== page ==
1946 marked the re-opening of the American School of Classical Studies at Athens (ASCSA or School hereafter) in a country that had been devastated by war. In reading the official correspondence between the Greek Ministry of Education and the ASCSA, it becomes obvious that opening museums and the preservation of archaeological sites ranked highly on Greece’s list of priorities. With the launch of the Marshall Plan in 1947, Greece’s chances of success were also tightly connected with the development of tourism, and a large part of U.S. aid was streamlined in this direction.
“It is well known that travelers come to Greece chiefly for the purpose of seeing the ancient sites and visiting the museums of the country. In other words, the antiquities of Greece constitute a productive source of revenue capable of adding to the national treasury some 30 million dollars in the course of three years… No investment in the economy of Greece can match this for returns” wrote Oscar Broneer, Acting Director of the American School, on June 29th of 1948, in a petition of the School to the Industry Division of the Marshall plan for a $1,149,000 grant that would re-establish the Greek Archaeological Service.ASCSA AdmRec 804/6, folder 4
Carl W. Blegen, the excavator of many prehistoric sites in Greece who succeeded Broneer in the Directorship of the American School (1948-1949) and had served as Cultural Relations Attaché at the U.S. Embassy in Athens in 1945-1946, also thought along the same lines. In an additional memorandum to the U.S. Ambassador in Athens, in August of 1948, Blegen underlined “the lamentable state of disrepair of the Greek museums,” which looked like empty shells (ASCSA AdmRec 804/6, folder 11). Blegen participated actively in meetings between the Economic Cooperation Administration (ECA) representatives and the Archaeological Service and helped with writing proposals. (The ECA was a U.S. government agency set up in 1948 to administer the Marshall Plan.) Since the American School could not receive direct funding from the Marshall plan, the only way to benefit from it was through collaboration with the Greek Government. The School hoped in this way to secure about $100,000 from the ECA through the Greek Government to supplement the cost of the construction of a museum that would store and display the growing number of finds from the Athenian Agora Excavations that had been accumulated since 1931. Before WW II, the School already had secured a grant of $150,000 from the Rockefeller Foundation to build a museum on the west side of the Agora.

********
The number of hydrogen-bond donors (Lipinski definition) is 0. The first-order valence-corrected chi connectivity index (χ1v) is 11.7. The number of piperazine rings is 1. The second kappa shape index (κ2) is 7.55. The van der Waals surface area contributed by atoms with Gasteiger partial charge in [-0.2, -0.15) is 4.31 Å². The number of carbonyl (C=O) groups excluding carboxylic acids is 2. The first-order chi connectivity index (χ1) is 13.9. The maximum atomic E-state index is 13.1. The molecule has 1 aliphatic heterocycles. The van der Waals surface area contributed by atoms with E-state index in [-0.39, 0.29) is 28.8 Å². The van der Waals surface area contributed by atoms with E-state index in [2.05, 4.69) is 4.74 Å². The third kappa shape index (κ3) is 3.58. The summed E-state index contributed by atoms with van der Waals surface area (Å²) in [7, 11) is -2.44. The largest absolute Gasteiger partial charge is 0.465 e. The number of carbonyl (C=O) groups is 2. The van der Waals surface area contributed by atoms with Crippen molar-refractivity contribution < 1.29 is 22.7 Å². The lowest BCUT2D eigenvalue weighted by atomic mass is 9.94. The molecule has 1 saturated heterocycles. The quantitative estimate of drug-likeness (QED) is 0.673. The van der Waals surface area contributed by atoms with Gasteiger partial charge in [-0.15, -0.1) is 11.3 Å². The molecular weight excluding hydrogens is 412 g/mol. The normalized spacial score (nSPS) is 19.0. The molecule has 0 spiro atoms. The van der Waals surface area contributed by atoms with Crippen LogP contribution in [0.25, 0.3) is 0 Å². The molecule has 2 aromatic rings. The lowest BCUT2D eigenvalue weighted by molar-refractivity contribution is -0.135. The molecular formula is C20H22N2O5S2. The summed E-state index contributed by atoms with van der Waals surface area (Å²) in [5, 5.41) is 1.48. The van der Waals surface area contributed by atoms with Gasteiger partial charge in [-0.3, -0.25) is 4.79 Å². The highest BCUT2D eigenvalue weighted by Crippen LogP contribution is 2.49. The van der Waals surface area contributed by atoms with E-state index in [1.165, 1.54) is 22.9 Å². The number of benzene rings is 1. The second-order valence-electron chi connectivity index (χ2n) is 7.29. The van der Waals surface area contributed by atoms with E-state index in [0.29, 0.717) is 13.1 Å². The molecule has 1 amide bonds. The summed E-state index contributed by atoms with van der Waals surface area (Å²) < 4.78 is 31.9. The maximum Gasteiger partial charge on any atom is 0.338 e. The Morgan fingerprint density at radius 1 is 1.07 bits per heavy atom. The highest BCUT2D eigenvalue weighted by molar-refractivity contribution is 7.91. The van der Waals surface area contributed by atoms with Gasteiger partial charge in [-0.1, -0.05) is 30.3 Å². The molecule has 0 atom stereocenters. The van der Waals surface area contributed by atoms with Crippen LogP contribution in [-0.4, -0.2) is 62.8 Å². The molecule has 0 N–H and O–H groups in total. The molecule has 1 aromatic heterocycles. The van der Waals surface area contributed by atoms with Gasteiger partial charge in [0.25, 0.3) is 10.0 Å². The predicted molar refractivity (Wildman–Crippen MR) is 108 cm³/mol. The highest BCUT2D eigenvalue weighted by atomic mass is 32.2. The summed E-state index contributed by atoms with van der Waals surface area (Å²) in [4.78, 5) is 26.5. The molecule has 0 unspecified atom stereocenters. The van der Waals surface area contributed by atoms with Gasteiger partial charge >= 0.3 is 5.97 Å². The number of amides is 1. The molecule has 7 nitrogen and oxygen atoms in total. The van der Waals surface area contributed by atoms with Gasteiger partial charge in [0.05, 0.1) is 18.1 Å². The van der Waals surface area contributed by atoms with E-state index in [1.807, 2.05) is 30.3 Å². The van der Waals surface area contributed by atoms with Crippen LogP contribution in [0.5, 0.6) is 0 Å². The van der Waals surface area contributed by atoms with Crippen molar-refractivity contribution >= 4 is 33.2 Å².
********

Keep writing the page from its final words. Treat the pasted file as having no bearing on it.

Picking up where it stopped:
Forced by the War to abandon their plans for an Agora Museum, the Americans resumed work at the Athenian Agora in 1947, conducting excavations at the proposed site, in order to begin construction. The 5th and 4th century B.C. houses and industrial workshops that they found were considered too important to be covered up, and a new site for the museum had to be found. After considering every possible location in the Athenian Agora for the museum, the Americans, following Homer Thompson’s suggestion, came to the conclusion that “another and in many ways preferable alternative would be to restore the Stoa of Attalos and install in it the museum, workrooms, and offices…” (ASCSA Annual Report 1947-1948, p. 29).
The draft of a program agreement between the ECA and the Greek Ministries of Coordination and Education included figures for the preservation of 34 monuments, and the reconstruction of the Stoa of Attalos was first on the list.Read the rest of this entry »
Posted by Dylan Rogers
Dylan Rogers holds a PhD from the University of Virginia, and he has been Assistant Director of the American School of Classical Studies at Athens since 2015. This essay, the second of two parts, was inspired by recent research in the ASCSA Archives about the Summer Session program.